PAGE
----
How do you tell someone about your music before they’ve even listened to track one? It’s all in the logo. For decades, band logo design has been somewhat of a secret weapon in the music industry. Inspiration for a band logo can come from practically anywhere, such as a sentimental backstory, an inside joke or in the case of The Red Hot Chili Peppers, a meaningless illustration which evolved into one of the most recognizable band logos of all time.

The Who logo
via The Who
The Rolling Stones logo
via The Rolling Stones
Red Hot Chili Peppers logo
Via Red Hot Chili Peppers

Sure, every band needs a phenomenal lead singer, a skilled bassist and guitarist and a badass drummer, of course—but an outstanding logo emphasizes a band’s staying power, and it can actually help it stay culturally relevant as decades progress. Think of The Who. With the exception of a surprise comeback in 2006, The Who were really only making music in the ’60s, ’70s and early ’80s. But their legendary songs are not the only part of the band that is still impactful today. Their bold target logo is an icon all on its own and one that is still quite recognizable.

Below, we’ve gathered our favorite band logo ideas, along with examples of how to capitalize on this shiny gem of a marketing tool.

First: the fundamentals of logo design

If you’re trying to break into band logo design without any experience, it can be intimidating. While music defines a band in character and style, the logo is its trusty spokesperson, and with that comes the responsibility to be striking and memorable. If all goes well, your logo will hang on bedroom walls, be printed across baggy T-shirts and ultimately spend a sizable amount of time in the limelight. To set you up for an overnight hit, we’ll give you a crash course in the basics before we dive into the details of creating a music-specific logo.

classic hand drawn band logo
Darin Jones & The Last Men Standing — Band logo by Made by Mystie

Logo design is a nuanced specialization of graphic design that speaks to aesthetics, branding and marketing, composition, color theory, typography and artistic skill. You can take a deeper dive into logo design in our How to design a logo guide, but meanwhile, let’s review the fundamentals.

Design for your brand. There’s not one “best type of logo”—the most successful logos are the ones that best represent their brand, and in this case, the band is the brand. The bold red typography of the Coca Cola logo suits the cola brand well, but those same design choices could hurt businesses that promote relaxation, like a yoga studio or massage parlor. Similarly, the sharp angles and arched shape of the Metallica logo works well for a band with such intense and dynamic music, but it would look ridiculous representing a more mellow and introspective artist like Coldplay.

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So before anything else, you have to consider what kind of brand you want to be—your “brand identity.” Are you a soft brand or a tough brand? Are you avant-garde or more mainstream? These decisions will guide your design choices, especially the colors, shapes and letters.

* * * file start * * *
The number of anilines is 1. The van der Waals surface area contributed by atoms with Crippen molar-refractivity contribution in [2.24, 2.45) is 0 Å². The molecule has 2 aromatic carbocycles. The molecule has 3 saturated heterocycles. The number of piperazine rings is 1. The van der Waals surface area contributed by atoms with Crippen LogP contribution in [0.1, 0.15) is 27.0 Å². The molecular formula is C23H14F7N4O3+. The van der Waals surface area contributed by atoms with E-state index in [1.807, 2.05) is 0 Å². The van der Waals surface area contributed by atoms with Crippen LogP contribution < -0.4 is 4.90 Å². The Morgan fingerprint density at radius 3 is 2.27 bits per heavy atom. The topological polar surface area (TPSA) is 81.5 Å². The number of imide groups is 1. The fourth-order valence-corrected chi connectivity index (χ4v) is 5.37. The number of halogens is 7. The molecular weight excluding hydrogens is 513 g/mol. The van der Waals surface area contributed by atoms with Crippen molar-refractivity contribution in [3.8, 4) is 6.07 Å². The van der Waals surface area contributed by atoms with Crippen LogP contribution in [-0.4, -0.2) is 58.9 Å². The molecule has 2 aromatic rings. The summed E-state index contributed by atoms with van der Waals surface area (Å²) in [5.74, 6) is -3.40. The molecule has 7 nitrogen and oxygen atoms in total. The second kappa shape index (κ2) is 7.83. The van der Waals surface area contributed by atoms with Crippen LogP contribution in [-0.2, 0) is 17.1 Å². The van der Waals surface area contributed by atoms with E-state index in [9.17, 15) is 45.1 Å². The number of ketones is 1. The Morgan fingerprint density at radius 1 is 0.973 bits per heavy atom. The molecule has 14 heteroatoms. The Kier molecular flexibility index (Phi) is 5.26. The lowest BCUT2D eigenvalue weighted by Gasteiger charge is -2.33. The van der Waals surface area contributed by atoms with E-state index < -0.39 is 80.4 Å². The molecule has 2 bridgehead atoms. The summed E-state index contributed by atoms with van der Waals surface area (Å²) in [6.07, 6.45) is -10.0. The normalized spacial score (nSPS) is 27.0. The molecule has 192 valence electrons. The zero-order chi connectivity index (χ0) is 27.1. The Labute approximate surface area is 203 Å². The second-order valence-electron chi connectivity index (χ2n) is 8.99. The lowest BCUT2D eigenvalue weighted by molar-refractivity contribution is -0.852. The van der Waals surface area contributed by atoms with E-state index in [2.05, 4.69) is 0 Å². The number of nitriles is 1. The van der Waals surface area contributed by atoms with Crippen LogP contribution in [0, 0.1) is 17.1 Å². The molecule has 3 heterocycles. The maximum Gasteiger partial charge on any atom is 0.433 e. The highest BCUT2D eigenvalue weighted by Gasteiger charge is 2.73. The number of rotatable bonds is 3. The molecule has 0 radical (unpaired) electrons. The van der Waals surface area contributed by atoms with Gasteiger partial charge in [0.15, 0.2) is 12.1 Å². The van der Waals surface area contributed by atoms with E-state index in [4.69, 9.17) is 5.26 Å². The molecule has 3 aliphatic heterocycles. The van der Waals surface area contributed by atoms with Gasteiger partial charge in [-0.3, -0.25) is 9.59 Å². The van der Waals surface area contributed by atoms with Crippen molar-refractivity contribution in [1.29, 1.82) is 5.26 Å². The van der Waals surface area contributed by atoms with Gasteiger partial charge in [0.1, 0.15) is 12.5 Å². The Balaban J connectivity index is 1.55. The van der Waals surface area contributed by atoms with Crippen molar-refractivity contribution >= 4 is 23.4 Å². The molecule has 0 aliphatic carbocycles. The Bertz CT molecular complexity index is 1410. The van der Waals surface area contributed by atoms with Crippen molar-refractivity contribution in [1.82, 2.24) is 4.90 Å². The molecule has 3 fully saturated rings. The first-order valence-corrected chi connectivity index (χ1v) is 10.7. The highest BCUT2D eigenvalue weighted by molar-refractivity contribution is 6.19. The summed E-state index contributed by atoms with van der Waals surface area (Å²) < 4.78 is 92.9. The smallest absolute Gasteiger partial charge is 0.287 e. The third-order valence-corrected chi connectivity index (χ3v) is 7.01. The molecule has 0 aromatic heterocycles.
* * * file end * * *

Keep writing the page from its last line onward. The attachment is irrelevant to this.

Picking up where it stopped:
Colors, shapes and letters. Each different color and shape represents different emotions—for example, logos with excessive black tend to seem more sophisticated, while logos with a lot of circles can seem casual. These associations with color and shape can also translate to the representation of different genres of music. In addition to colors and shapes, the font you choose can make a huge impact. Are you more of a formal serifs type or a casual sans-serifs type? Every design decision reflects on your band as a whole, so build your brand identity from the ground up with strategic choices.

What makes a good band logo?

Van Schmetthoven — band logo by hyakume

When designing a logo for the music industry, it’s important to think about the many places where the logo could appear beyond the bass drum. It can theoretically appear anywhere, so the logo should be incredibly versatile and recognizable. Think about the outstanding iconography of The Rolling Stones’ red tongue logo. Not only does this logo work in a variety of settings, but it always catches the eye. The tongue logo makes a big statement while offering a memorable blend of cheeky personality and vivid color.

Since a band logo can be a companion piece for an artist’s entire career, it should age gracefully. With this in mind, avoid major cultural trends which may or may not be relevant in 10 years, such as the latest selection of Apple emojis as well as the current Pantone Color of the Year. A logo should not be a one-hit wonder. What feels meaningful to your band right now needs to also reflect the persona of your band in its future.

Amazing ideas for band logos

Now that we’ve reviewed the fundamentals of logo design, let’s get to the visuals. We’ve selected three effective styles for a logos that you’ll want to see (or hear) on repeat.

Vintage-inspired band logos

Winchester Rebels logo
Winchester Rebels – Band Logo by Vespertilio™
Whiskey Sunrise band logo
Whiskey Sunrise – Band Logo by Andrea_TheWhite
The Lonely Heartstring logo
The Lonely Heartstring Band Logo – Band Logo by jestyr37
David Ashley Trent band logo
David Ashley Trent – Band Logo by Dalibass